The Sins Of ‘St Antony’
A K Antony was heralded as ‘Mr Clean’ of the UPA regime. But behind the seemingly spotless image lay a series of crises that he led the Defence Ministry to.
During Arackaparambil Kurien Antony’s seven-and-a-half-year tenure, the longest-ever for an Indian defence minister, a joke was popular among analysts and journalists covering the security beat: the minister took a decision promptly only when he was offered a choice between tea and coffee.
Of course, this was said in jest. But given what went on at the Defence Ministry under Antony's watch, this is not very far from the truth.
Antony took over as defence minister from Pranab Mukherjee in October 2006, two years after the United Progressive Alliance (UPA) came to power. As one of Sonia Gandhi’s closest confidants, he was tasked with preventing a Bofors on the UPA. For Antony, a staunch party loyalist, who was brought back into the Congress fold — after he quit in the late 1970s — by Rajiv Gandhi, Pakistan was not the first victim of the Bofors guns, the Gandhis were. The last time the Gandhis had absolute control over the party and the government, the Bofors scandal had taken it away.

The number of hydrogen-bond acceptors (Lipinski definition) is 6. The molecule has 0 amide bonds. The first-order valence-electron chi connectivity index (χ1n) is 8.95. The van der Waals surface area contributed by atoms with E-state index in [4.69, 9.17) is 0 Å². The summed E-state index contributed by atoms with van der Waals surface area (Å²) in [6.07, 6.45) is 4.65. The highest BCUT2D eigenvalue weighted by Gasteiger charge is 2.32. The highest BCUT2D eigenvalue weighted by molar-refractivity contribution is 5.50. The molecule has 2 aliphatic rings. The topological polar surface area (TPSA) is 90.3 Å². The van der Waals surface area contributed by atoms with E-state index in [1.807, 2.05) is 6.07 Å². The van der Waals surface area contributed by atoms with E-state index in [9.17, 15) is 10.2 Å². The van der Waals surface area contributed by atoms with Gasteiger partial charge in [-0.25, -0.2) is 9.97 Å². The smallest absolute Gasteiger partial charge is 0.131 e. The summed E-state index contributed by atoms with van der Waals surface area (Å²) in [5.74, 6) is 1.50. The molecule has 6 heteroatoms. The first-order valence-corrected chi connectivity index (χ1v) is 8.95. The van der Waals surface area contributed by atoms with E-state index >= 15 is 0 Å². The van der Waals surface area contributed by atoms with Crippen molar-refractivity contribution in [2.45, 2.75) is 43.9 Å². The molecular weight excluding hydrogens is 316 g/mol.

His image of ‘Mr Clean’ of Indian politics, which the media in Kerala had built meticulously for decades — came in handy for the Congress and the Gandhis. However, it was this image that proved disastrous for the Ministry of Defence (MoD) and the three sword arms of the Indian military. With all his focus on the longevity of his clean image and preventing another Bofors, the ministry and the armed forces lurched from one crisis to another during Antony’s tenure.
The worst of these crises struck in 2011, when the then chief of the Indian Army, General V K Singh, filed a statutory complaint at the MoD on the issue of his official date of birth in the army's records. The voluminous statutory complaint sent to the MoD, the first ever by a serving chief of the 1.3 million strong force, exposed the deep fissures between the army and the government during Antony’s tenure. Antony, however, allowed the situation to worsen to a point where Singh moved the Supreme Court. On the sidelines of the Shangri-La Dialogue in June 2012, just days after Singh retired as army chief, Antony called his actions “nuisance”.
This wasn’t the only time Antony allowed civil-military relations to hit rock bottom. In 2013, Antony forced the army to retract its statement on the brutal killing and beheading of five Indian soldiers along the Line of Control by the Pakistan Army, leaving the force incensed. After the incident came to light, the Northern Command of the army had issued a statement saying a Border Action Team of the Pakistan Army had carried out the attack. For reasons that remain unknown to most, Antony appeared in the Parliament the following day, claiming '20 heavily-armed terrorists along with persons in Pakistani army uniform' were involved in the attack.